REDadmiral, 'decimal' | Album Review | Seven Days | Vermont's Independent Voice

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REDadmiral, 'decimal'


REDadmiral, decimal - COURTESY
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  • REDadmiral, decimal

(Self-released, digital download)

Burlington swamp-rock outfit REDadmiral have been honing their sound on the local circuit for years. Their latest offering, decimal, exists thanks to undisputed BTV superfan Tim Lewis, who hosts "The Sounds of Burlington" radio show Thursdays on local streaming station WBKM. Lewis brought the band in for a live session at Ryan Cohen's Robot Dog Studios in Williston in February, shortly before the world ground to a halt.

REDadmiral liked the results so much that they went back to do another session with Cohen in the summer, duly masked up and distanced. The combined end result is a record full of energy and raw edges — the telltale signs of a talented crew having a blast. But sonically decimal, which is essentially a live album, is a bit of a hot mess.

At least some of that mess is deliberate. REDadmiral make some defiantly oddball choices. These start with lead singer Gordon Glover, who blasts his vocals through a bright-red Wembley megaphone. His lyrics are smart and funny — from what I can work out, anyway. Unfortunately, much of Glover's wit gets lost in a wall of noise. Peter Frampton on a talk box is more intelligible.

Similarly, Glover's rhythm guitar is often buried in a wash of heavy tremolo, providing a sharp counterpoint to John Billingsley's clean, tasty work on lead guitar. At slower tempos, that contrast works exquisitely. But when the group is working at a full crank, it just sounds excessive.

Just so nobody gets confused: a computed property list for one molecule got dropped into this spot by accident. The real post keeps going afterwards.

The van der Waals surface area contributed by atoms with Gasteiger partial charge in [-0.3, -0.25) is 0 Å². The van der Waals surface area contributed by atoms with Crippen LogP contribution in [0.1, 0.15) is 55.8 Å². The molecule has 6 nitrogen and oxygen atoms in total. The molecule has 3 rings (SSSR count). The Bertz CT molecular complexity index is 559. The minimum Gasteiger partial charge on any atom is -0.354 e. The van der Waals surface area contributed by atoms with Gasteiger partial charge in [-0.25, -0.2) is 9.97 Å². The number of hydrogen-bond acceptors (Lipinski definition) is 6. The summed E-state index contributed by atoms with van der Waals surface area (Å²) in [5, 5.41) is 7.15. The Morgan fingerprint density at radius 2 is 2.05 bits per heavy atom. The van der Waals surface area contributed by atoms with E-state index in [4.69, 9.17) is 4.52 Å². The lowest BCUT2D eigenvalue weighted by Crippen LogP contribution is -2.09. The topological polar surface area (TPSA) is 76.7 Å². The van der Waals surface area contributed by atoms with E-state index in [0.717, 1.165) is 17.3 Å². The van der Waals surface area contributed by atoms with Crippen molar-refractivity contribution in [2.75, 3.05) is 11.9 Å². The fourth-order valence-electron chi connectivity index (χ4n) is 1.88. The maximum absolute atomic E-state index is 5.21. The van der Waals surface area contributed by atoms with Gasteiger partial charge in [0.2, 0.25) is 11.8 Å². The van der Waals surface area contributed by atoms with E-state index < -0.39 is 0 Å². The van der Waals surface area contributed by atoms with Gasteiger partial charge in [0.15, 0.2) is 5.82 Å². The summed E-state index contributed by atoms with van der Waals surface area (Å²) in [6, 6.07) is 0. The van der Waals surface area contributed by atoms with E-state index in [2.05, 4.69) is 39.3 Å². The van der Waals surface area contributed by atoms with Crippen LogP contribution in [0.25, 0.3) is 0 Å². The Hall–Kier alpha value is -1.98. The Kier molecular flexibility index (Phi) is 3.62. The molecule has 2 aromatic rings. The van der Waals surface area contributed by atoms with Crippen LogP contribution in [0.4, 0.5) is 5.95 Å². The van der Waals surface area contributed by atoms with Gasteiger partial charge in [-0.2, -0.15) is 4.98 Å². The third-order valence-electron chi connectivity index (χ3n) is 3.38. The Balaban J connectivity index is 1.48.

Then there's Sam Crawford's limber work on bass — a most unusual bass, at that. He's using an Ampeg BB-4 Baby Bass, a '60s-era anomaly that aimed to provide a lightweight, portable upright bass with a wood neck and plastic frame. The results, predictably, were rather muddy. While Crawford has sharp chops, his low-end work disappears in the mix throughout the album's 10 tracks.

The LP leads off with "Barbie's Plastic Army," a reimagining of a track from REDadmiral's 2016 eponymous debut. What was once a radio-rock scorcher is now dark and menacing. It's also the first indication of what an asset percussionist Ed Hall is. Abandoning the regular old drum kit, he brings a huge array of textures and sounds to every song. His choices are unpredictable, and his pocket is rock-solid.

While decimal leans heavily on upbeat foot-stompers, the most impressive moments come when the band slows it down. "Texas" is a cold, mournful ballad about toxic love — I think. And the boozy gem "Layer of Dust" is an album highlight. The latter tune is built around Crawford's bass and Hall's zydeco pulse. The other instruments hang back, which makes for a much bigger sound. The song also offers one of Glover's most compelling vocal performances.

All told, decimal is a joyously dirty ride, but it merely squints toward the band's future. Some bright, shining day, when they can hole up in the studio and invest more time in postproduction finesse and nail pristine takes, REDadmiral are going to deliver a catchy, weird knockout of an album. Not quite yet, though.

decimal by REDadmiral is available at